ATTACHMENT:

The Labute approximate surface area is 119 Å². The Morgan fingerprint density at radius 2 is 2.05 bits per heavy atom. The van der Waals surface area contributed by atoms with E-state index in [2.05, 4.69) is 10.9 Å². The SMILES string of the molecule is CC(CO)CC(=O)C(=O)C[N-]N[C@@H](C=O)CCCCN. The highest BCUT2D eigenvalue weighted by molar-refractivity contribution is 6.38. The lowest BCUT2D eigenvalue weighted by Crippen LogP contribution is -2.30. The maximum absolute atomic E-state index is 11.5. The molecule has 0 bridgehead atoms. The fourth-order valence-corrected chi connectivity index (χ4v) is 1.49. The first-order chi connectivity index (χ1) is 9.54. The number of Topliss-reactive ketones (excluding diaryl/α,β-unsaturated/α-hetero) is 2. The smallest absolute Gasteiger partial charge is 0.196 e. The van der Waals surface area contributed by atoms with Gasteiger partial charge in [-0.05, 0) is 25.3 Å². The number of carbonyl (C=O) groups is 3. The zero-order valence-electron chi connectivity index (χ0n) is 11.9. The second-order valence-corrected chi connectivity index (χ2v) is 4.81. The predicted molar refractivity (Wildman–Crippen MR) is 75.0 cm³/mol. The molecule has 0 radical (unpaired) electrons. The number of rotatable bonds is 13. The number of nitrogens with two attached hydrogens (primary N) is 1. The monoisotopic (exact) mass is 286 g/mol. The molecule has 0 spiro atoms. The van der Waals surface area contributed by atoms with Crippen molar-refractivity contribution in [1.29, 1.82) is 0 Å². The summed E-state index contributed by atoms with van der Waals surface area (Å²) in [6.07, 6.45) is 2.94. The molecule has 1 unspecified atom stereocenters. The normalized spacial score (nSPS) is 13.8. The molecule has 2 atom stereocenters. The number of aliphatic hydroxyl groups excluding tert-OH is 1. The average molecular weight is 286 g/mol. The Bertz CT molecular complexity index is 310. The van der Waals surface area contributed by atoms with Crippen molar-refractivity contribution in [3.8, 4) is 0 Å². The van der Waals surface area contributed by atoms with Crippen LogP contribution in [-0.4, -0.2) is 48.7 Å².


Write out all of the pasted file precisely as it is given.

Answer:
The Labute approximate surface area is 119 Å². The Morgan fingerprint density at radius 2 is 2.05 bits per heavy atom. The van der Waals surface area contributed by atoms with E-state index in [2.05, 4.69) is 10.9 Å². The SMILES string of the molecule is CC(CO)CC(=O)C(=O)C[N-]N[C@@H](C=O)CCCCN. The highest BCUT2D eigenvalue weighted by molar-refractivity contribution is 6.38. The lowest BCUT2D eigenvalue weighted by Crippen LogP contribution is -2.30. The maximum absolute atomic E-state index is 11.5. The molecule has 0 bridgehead atoms. The fourth-order valence-corrected chi connectivity index (χ4v) is 1.49. The first-order chi connectivity index (χ1) is 9.54. The number of Topliss-reactive ketones (excluding diaryl/α,β-unsaturated/α-hetero) is 2. The smallest absolute Gasteiger partial charge is 0.196 e. The van der Waals surface area contributed by atoms with Gasteiger partial charge in [-0.05, 0) is 25.3 Å². The number of carbonyl (C=O) groups is 3. The zero-order valence-electron chi connectivity index (χ0n) is 11.9. The second-order valence-corrected chi connectivity index (χ2v) is 4.81. The predicted molar refractivity (Wildman–Crippen MR) is 75.0 cm³/mol. The molecule has 0 radical (unpaired) electrons. The number of rotatable bonds is 13. The number of nitrogens with two attached hydrogens (primary N) is 1. The monoisotopic (exact) mass is 286 g/mol. The molecule has 0 spiro atoms. The van der Waals surface area contributed by atoms with Crippen molar-refractivity contribution in [1.29, 1.82) is 0 Å². The summed E-state index contributed by atoms with van der Waals surface area (Å²) in [6.07, 6.45) is 2.94. The molecule has 1 unspecified atom stereocenters. The normalized spacial score (nSPS) is 13.8. The molecule has 2 atom stereocenters. The number of aliphatic hydroxyl groups excluding tert-OH is 1. The average molecular weight is 286 g/mol. The Bertz CT molecular complexity index is 310. The van der Waals surface area contributed by atoms with Crippen molar-refractivity contribution in [3.8, 4) is 0 Å². The van der Waals surface area contributed by atoms with Crippen LogP contribution in [-0.4, -0.2) is 48.7 Å².